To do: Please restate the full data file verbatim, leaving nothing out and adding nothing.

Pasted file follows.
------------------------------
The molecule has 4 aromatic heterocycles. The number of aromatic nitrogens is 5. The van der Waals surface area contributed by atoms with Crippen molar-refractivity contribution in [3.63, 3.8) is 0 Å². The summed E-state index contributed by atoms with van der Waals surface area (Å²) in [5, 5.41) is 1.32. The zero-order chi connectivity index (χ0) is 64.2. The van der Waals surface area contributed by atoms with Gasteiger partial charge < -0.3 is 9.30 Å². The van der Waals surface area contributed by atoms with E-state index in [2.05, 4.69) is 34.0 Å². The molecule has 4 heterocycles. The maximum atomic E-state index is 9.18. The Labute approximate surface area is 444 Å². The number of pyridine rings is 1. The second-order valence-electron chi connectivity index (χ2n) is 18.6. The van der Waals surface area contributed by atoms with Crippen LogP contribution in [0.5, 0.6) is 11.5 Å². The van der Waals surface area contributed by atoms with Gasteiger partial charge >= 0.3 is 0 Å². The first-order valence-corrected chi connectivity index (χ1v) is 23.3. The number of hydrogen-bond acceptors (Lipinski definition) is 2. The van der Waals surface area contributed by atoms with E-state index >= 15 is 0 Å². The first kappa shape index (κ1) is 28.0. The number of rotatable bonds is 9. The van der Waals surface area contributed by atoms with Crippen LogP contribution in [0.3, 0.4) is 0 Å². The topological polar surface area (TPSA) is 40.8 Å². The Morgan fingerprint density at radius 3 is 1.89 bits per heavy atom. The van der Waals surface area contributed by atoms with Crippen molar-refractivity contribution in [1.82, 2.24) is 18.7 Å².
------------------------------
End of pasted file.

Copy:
The molecule has 4 aromatic heterocycles. The number of aromatic nitrogens is 5. The van der Waals surface area contributed by atoms with Crippen molar-refractivity contribution in [3.63, 3.8) is 0 Å². The summed E-state index contributed by atoms with van der Waals surface area (Å²) in [5, 5.41) is 1.32. The zero-order chi connectivity index (χ0) is 64.2. The van der Waals surface area contributed by atoms with Gasteiger partial charge < -0.3 is 9.30 Å². The van der Waals surface area contributed by atoms with E-state index in [2.05, 4.69) is 34.0 Å². The molecule has 4 heterocycles. The maximum atomic E-state index is 9.18. The Labute approximate surface area is 444 Å². The number of pyridine rings is 1. The second-order valence-electron chi connectivity index (χ2n) is 18.6. The van der Waals surface area contributed by atoms with Crippen LogP contribution in [0.5, 0.6) is 11.5 Å². The van der Waals surface area contributed by atoms with Gasteiger partial charge >= 0.3 is 0 Å². The first-order valence-corrected chi connectivity index (χ1v) is 23.3. The number of hydrogen-bond acceptors (Lipinski definition) is 2. The van der Waals surface area contributed by atoms with E-state index >= 15 is 0 Å². The first kappa shape index (κ1) is 28.0. The number of rotatable bonds is 9. The van der Waals surface area contributed by atoms with Crippen LogP contribution in [0.3, 0.4) is 0 Å². The topological polar surface area (TPSA) is 40.8 Å². The Morgan fingerprint density at radius 3 is 1.89 bits per heavy atom. The van der Waals surface area contributed by atoms with Crippen molar-refractivity contribution in [1.82, 2.24) is 18.7 Å².